Environmental Activists Given $4.4M
*By THE ASSOCIATED PRESS*
*Filed at 4:19 p.m. ET*
OAKLAND, Calif. (AP) -- A federal jury awarded $4.4 million Tuesday to
two radical environmentalists who accused Oakland police and the FBI of
trying to frame them for a 1990 bomb blast that wrecked the activists' car.
After 17 days of deliberations, the jury awarded the money to activist
Darryl Cherney and the estate of Judi Bari, who died of cancer in 1997.
Cherney and Bari were injured when a bomb exploded in their Subaru in
1990. Bari, who was at the wheel, suffered a crushed pelvis.
The two Earth First! members were arrested within hours, with
investigators saying that Cherney and Bari were carrying the bomb for
use in an act of environmental sabotage and that it went off
accidentally underneath Bari's seat.
But the case fell apart weeks later when prosecutors said there was not
enough evidence to bring charges.
Cherney and Bari sued for false arrest, illegal search, slanderous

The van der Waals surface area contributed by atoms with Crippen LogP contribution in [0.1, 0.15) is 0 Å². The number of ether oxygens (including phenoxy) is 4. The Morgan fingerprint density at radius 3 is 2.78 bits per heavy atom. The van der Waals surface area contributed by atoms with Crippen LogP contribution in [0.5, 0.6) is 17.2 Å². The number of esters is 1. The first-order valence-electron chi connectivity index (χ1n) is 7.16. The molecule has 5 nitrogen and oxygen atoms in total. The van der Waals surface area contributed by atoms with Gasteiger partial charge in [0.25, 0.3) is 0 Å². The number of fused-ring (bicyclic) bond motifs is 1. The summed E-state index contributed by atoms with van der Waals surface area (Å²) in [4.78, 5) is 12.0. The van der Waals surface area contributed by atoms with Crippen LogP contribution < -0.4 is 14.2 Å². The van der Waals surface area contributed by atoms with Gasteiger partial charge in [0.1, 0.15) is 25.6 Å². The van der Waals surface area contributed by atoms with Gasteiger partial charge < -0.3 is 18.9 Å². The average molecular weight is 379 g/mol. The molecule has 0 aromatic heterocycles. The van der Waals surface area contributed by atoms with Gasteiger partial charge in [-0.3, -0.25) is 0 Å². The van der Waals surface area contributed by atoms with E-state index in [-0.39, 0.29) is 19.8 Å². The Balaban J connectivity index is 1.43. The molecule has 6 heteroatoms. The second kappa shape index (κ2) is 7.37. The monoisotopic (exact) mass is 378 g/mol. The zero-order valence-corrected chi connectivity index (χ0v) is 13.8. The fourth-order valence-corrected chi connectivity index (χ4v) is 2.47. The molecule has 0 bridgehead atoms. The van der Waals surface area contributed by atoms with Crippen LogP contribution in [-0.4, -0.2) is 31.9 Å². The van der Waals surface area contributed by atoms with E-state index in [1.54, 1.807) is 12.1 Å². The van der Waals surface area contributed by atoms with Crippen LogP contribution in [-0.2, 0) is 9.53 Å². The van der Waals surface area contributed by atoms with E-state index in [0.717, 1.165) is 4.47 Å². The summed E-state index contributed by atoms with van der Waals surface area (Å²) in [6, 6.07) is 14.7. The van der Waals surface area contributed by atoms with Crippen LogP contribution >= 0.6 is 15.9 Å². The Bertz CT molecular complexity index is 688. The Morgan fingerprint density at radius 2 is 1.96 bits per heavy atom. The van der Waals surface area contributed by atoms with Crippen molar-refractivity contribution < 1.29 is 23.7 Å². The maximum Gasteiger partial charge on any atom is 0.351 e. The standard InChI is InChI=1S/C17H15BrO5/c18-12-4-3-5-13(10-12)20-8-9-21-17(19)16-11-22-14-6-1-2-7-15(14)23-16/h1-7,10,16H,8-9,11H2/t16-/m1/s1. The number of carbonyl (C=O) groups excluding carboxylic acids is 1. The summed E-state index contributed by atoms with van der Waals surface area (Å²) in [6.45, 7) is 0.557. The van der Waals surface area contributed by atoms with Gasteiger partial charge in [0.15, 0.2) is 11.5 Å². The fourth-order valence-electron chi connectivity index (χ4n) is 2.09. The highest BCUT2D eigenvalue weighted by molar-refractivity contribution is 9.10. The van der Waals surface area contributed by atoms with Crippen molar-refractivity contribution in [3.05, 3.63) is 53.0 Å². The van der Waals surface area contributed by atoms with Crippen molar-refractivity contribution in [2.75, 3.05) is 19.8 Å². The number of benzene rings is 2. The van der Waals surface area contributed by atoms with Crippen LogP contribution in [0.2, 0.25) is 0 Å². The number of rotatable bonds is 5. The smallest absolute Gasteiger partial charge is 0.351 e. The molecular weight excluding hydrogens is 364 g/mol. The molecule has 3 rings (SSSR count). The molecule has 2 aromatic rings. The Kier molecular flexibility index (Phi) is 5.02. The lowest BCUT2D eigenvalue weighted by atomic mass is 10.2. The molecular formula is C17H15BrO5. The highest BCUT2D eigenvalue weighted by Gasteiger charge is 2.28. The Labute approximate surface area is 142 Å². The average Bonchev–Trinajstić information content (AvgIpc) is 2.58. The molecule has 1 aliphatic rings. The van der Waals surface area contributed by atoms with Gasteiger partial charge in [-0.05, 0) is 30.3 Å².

statements and conspiracy. They claimed officials ignored evidence
exonerating the activists and lied to try to make their case.
``You've got to send a message that the lies and false claims in this
case will never happen to someone else,'' their attorney J. Tony Serra
told the jury.
The officers and FBI agents claimed that they acted in good faith. They
argued that at the time of the bombing, Earth First! had a reputation
for sabotage -- including a dangerous practice called tree-spiking --
and that it was not unreasonable to suspect them of transporting a bomb.
At the time of the bombing, Bari and Cherney were organizing Redwood
Summer, a series of protests against the logging of old-growth forests.
The activists argued that investigators did not try to probe an
anonymous letter sent to a newspaper shortly after the bombing.
The letter gave details about the construction and placement of the
bomb. The writer, claiming to be ``the Lord's avenger,'' said the bomb
was retribution for Bari's participation in an abortion rights